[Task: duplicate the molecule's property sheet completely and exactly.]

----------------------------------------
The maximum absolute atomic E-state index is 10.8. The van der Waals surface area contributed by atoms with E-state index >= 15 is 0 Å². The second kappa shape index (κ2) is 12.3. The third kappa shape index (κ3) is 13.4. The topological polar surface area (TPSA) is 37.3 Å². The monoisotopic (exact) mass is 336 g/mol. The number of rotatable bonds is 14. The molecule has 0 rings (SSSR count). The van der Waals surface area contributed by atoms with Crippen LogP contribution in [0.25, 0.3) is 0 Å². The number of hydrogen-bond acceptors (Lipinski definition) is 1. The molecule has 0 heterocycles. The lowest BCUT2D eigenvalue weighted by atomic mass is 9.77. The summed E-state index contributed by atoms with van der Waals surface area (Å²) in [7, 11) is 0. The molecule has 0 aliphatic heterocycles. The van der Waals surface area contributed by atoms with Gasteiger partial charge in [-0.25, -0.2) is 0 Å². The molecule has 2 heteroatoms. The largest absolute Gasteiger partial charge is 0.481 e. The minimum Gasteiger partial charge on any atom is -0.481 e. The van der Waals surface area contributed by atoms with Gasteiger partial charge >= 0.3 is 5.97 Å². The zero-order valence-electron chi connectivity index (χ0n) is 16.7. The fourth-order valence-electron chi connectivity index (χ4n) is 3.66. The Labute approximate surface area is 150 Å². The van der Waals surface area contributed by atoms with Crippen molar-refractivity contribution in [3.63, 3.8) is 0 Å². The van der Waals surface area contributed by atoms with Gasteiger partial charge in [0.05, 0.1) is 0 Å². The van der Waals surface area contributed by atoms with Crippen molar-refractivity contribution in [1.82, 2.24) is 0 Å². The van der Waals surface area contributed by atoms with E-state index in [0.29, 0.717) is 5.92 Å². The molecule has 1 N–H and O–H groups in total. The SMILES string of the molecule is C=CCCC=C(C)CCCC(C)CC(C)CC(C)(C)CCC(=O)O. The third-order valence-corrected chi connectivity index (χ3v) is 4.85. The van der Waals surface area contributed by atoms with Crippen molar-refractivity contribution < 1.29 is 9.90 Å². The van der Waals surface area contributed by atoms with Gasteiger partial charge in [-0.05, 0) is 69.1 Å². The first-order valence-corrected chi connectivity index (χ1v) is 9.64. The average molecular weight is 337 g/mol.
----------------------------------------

The maximum absolute atomic E-state index is 10.8. The van der Waals surface area contributed by atoms with E-state index >= 15 is 0 Å². The second kappa shape index (κ2) is 12.3. The third kappa shape index (κ3) is 13.4. The topological polar surface area (TPSA) is 37.3 Å². The monoisotopic (exact) mass is 336 g/mol. The number of rotatable bonds is 14. The molecule has 0 rings (SSSR count). The van der Waals surface area contributed by atoms with Crippen LogP contribution in [0.25, 0.3) is 0 Å². The number of hydrogen-bond acceptors (Lipinski definition) is 1. The molecule has 0 heterocycles. The lowest BCUT2D eigenvalue weighted by atomic mass is 9.77. The summed E-state index contributed by atoms with van der Waals surface area (Å²) in [7, 11) is 0. The molecule has 0 aliphatic heterocycles. The van der Waals surface area contributed by atoms with Gasteiger partial charge in [-0.25, -0.2) is 0 Å². The molecule has 2 heteroatoms. The largest absolute Gasteiger partial charge is 0.481 e. The minimum Gasteiger partial charge on any atom is -0.481 e. The van der Waals surface area contributed by atoms with Gasteiger partial charge >= 0.3 is 5.97 Å². The zero-order valence-electron chi connectivity index (χ0n) is 16.7. The fourth-order valence-electron chi connectivity index (χ4n) is 3.66. The Labute approximate surface area is 150 Å². The van der Waals surface area contributed by atoms with Crippen molar-refractivity contribution in [3.63, 3.8) is 0 Å². The van der Waals surface area contributed by atoms with Gasteiger partial charge in [0.05, 0.1) is 0 Å². The van der Waals surface area contributed by atoms with Crippen molar-refractivity contribution in [1.82, 2.24) is 0 Å². The van der Waals surface area contributed by atoms with E-state index in [0.29, 0.717) is 5.92 Å². The molecule has 1 N–H and O–H groups in total. The SMILES string of the molecule is C=CCCC=C(C)CCCC(C)CC(C)CC(C)(C)CCC(=O)O. The third-order valence-corrected chi connectivity index (χ3v) is 4.85. The van der Waals surface area contributed by atoms with Crippen molar-refractivity contribution < 1.29 is 9.90 Å². The van der Waals surface area contributed by atoms with Gasteiger partial charge in [-0.05, 0) is 69.1 Å². The first-order valence-corrected chi connectivity index (χ1v) is 9.64. The average molecular weight is 337 g/mol.